And especially in this, because podcasting is a very all-inclusive thing where it feels like podcasters are we're all in this together kind of thing. It's radio kind of thing. Yeah. There are no rules. We are in charge, but you also got to understand that it's gotten so big now and the pool is so big.
Now we're when it started and we were all pirates and we were all in this together. Now we've got some dicks with us. So you got to keep an eye on that too. When we get to police our own, this has almost turned it into like comedy where we gotta tell the bad people and the people that are bad for this.
Either stop it go away or just don't associate with me.
Shannon Hernandez: Yeah. And that's what I do. I just I get hit up almost every day from like some company that wants to do something and it's just no, I don't want to work with you. And in fact, I just delete the emails because what's your point, what's the point or the social media.
And there's no shame in that. Yeah. I, you gotta do what works for you and what's right for you. I got a couple more questions for you. And then I'll let you go because I know you got your daughter tonight and you mean the daddy
Jimmie Whisman: daughter time studio. Shannon. What are you doing? Oh, geez. Oh,
Shannon Hernandez: she has she been pacing to go to the bathroom?
Jimmie Whisman: go in my bathroom. Go ahead.
Shannon Hernandez: So one of the questions that I have, and we look at this, I want to talk to you about. Your tour and getting out on tour. And so not everyone is going to have an opportunity like you guys have gotten that opportunity. So tell me, number one, how did those opportunities present themselves and how valuable are.
Live podcasts for you as far as the overall scope, whether it be, I don't know, it could be monetarily or, just from like a, like a street cred perspective, how important are those live shows for you?
Jimmie Whisman: A lot of things that come with that, Shannon there's there's money.
[00:18:00] There's a exposure. And then there's the street grid. Which one are you in it for? First is what you got to ask. Are you in podcasting to pay your bills or you want it to brag for some prestige or are you in it to have some straight bread? You know what I mean? Or exposure rather? Are you trying to get a bigger audience?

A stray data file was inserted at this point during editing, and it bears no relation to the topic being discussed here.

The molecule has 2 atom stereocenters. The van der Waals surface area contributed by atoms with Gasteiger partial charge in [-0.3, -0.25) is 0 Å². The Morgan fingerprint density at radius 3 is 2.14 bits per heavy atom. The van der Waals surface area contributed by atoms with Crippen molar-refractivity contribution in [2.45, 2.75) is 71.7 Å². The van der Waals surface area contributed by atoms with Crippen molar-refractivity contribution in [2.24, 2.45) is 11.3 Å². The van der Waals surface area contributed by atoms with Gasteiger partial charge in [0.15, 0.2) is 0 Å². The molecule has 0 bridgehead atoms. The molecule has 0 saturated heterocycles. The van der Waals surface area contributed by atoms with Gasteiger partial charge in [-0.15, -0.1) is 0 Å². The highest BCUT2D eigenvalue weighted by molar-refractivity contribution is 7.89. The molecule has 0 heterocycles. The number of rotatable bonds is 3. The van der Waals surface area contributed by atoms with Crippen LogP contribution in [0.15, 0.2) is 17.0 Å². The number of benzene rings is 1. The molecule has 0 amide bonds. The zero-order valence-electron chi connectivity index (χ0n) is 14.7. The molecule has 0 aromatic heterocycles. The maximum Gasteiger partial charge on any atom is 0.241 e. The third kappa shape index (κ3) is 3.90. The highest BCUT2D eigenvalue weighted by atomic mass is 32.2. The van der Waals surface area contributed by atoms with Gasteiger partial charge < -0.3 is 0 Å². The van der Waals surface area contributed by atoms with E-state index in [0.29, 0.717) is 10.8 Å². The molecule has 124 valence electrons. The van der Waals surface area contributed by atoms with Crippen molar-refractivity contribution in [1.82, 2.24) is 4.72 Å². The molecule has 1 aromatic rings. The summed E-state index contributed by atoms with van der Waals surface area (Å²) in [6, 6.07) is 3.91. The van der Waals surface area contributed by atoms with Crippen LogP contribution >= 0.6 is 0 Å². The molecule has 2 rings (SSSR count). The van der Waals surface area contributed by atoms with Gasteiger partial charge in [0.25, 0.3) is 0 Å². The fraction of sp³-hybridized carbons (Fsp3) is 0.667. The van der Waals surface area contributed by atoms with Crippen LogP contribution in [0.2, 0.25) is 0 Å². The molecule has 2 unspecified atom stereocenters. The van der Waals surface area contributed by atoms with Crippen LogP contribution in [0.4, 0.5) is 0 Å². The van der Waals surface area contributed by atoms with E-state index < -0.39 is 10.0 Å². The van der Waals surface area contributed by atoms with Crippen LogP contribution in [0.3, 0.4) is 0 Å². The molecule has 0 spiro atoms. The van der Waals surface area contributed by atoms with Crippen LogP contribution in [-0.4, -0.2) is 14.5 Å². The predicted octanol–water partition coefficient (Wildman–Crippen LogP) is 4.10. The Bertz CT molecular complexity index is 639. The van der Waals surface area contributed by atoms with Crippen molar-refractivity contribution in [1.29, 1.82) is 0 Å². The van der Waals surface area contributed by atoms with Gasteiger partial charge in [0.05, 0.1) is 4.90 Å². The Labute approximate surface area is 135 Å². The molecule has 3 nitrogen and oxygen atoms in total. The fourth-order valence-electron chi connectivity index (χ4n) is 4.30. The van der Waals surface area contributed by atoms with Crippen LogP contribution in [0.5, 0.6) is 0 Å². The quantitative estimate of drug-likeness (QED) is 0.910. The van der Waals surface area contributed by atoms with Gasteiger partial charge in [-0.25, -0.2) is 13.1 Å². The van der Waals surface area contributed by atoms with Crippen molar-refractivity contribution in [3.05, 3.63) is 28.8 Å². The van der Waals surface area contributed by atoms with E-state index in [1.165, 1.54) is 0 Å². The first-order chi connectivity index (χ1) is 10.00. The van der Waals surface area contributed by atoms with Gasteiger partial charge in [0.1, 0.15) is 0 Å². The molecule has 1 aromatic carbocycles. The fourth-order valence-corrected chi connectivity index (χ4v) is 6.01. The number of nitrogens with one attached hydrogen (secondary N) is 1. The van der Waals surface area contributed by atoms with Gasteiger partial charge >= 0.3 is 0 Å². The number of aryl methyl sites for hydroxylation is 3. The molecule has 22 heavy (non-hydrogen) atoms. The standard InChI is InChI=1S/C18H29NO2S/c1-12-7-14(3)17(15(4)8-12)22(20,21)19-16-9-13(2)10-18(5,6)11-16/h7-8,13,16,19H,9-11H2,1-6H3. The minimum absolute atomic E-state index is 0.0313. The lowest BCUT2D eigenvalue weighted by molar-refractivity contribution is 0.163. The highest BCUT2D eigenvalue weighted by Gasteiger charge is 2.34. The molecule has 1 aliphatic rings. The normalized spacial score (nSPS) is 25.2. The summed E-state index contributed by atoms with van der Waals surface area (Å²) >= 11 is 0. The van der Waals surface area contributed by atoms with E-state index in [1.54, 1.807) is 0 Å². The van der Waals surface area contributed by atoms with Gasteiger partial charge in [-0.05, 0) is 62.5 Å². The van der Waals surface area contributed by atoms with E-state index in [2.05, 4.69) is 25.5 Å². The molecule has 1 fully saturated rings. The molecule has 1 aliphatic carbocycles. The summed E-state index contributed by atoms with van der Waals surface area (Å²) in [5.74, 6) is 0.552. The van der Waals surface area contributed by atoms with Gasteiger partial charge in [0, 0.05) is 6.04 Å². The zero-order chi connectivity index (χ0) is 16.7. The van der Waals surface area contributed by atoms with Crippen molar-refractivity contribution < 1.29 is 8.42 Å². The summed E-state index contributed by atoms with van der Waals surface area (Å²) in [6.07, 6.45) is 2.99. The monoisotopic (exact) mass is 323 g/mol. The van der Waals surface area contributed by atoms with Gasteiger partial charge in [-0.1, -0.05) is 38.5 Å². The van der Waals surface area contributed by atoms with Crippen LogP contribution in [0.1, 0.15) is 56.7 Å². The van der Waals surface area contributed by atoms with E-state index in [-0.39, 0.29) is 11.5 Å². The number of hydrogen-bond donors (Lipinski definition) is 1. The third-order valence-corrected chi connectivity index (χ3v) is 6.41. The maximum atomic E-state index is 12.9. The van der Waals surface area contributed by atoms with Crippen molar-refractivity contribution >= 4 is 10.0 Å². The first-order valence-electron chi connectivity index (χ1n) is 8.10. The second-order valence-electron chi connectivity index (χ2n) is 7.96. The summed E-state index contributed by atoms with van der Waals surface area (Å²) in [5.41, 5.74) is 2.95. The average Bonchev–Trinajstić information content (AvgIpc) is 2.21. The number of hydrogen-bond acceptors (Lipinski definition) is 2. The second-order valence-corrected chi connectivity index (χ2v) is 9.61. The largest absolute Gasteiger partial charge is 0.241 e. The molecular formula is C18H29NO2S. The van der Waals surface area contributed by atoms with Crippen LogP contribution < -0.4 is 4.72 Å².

Are you trying to have prestige? Are you trying to have money? You gotta change that. You gotta see how you view it. James and I, again, we're comedian. So we're very lucky in terms of we're capable of doing a live show. It is a big deal because there are going to be a lot of people that do podcasts that are completely incapable of doing a live show, not just because of the way they do their show with the editing and such, or also presenting a story with an audience sitting right there, staring you right in the face.
So you're capable of being approved of, or disapproved. Right now, can you do that, ask yourself that, because if you can tell a story into some man's face who fucking hates you if you can't do that, don't do a live show. Don't do it, never do that because it's going to happen. You're going to have people in the audience that don't like, whatever it is that you're doing, and be prepared to sit through a lot of silence and keep talking through silence because silence is comedian's best tool for building a joke and building a big.
But for somebody that's not a comedian silence is the devil that's brutal and that will eat you out. I've cried. Yeah, man. Oh, your forehead's on fire. You sweating. I feel like you just told your parents a lie and they know you're lying.